* Tip mower (push type) on its side and remove blade (this gets new oil                                              distributed all through half the engine)

                        * Sharpen the blade and clean off underside of mower

                        * Tip the mower on its other side to reattach blade (distributing oil throughout the                                         other half of the engine)

                        * If the Spark plug has not been changed in two years, now might be a good time                              to do this.

                                    - #1 reason mowers don’t start in the spring is old gas left in the mower,                                                     varnishing up the carburetor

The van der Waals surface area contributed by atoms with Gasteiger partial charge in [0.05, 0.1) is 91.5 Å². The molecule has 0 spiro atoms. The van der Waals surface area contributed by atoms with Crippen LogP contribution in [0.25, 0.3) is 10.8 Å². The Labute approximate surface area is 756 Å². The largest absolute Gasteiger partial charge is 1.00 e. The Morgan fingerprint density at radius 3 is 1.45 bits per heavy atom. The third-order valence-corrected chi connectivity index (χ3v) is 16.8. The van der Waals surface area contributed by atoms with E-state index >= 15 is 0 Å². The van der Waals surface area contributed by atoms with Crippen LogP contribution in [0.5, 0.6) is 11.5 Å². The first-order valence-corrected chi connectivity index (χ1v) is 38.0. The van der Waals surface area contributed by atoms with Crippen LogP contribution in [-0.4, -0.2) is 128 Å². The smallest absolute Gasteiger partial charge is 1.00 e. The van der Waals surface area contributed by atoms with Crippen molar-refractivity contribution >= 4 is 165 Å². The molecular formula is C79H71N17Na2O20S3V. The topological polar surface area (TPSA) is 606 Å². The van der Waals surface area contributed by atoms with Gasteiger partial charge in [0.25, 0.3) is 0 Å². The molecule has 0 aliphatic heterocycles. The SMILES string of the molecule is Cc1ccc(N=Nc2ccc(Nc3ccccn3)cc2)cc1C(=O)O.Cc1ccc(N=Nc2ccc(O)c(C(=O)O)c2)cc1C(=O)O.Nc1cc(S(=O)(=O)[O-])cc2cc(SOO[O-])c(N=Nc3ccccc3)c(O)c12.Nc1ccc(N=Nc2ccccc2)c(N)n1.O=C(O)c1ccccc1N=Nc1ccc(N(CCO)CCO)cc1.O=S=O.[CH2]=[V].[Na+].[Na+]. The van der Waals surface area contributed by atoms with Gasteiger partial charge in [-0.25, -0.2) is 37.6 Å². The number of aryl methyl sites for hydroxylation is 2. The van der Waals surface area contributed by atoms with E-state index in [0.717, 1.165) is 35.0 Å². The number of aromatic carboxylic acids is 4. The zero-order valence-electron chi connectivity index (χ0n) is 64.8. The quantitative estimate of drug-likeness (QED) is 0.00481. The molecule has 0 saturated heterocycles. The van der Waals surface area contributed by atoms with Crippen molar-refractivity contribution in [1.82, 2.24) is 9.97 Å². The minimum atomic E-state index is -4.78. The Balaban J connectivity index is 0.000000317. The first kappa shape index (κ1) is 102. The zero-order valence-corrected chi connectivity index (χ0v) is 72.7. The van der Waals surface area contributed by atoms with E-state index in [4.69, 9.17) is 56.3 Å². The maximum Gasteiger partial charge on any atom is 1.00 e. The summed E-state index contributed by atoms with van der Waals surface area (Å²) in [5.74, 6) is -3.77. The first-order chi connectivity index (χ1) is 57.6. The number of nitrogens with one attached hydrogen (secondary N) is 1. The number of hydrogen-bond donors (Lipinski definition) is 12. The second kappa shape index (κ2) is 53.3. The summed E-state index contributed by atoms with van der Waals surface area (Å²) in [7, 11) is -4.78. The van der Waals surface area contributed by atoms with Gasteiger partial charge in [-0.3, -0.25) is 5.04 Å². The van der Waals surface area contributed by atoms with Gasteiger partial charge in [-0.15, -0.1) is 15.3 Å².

- #2 Old spark plugs.

             Tomorrow we’ll talk about the rest of the kids and their bedtime rituals.

If you have any questions feel free to e-mail me at NiemeyerLandscaping@Gmail.com or post a comment on this Blog. And like us on Facebook at Niemeyer Landscaping. For more Landscape and garden info and pictures on the subject check us out at www.NiemeyerLandscaping.com

Thursday, October 23, 2014

Cutting Ornamental Grass

Yesterday I mentioned how now is a good time to check out Ornamental Grasses, due to the fact that they are displaying their fronds. The time to cut them down is also at hand, if you have no intention of leaving them up for the winter.
I must pause here a second, and say that ornamental grass fronds with a little snow chapeau upon their heads is a very beautiful winter site; and the stalks and stems are tough enough to stand up under its weight.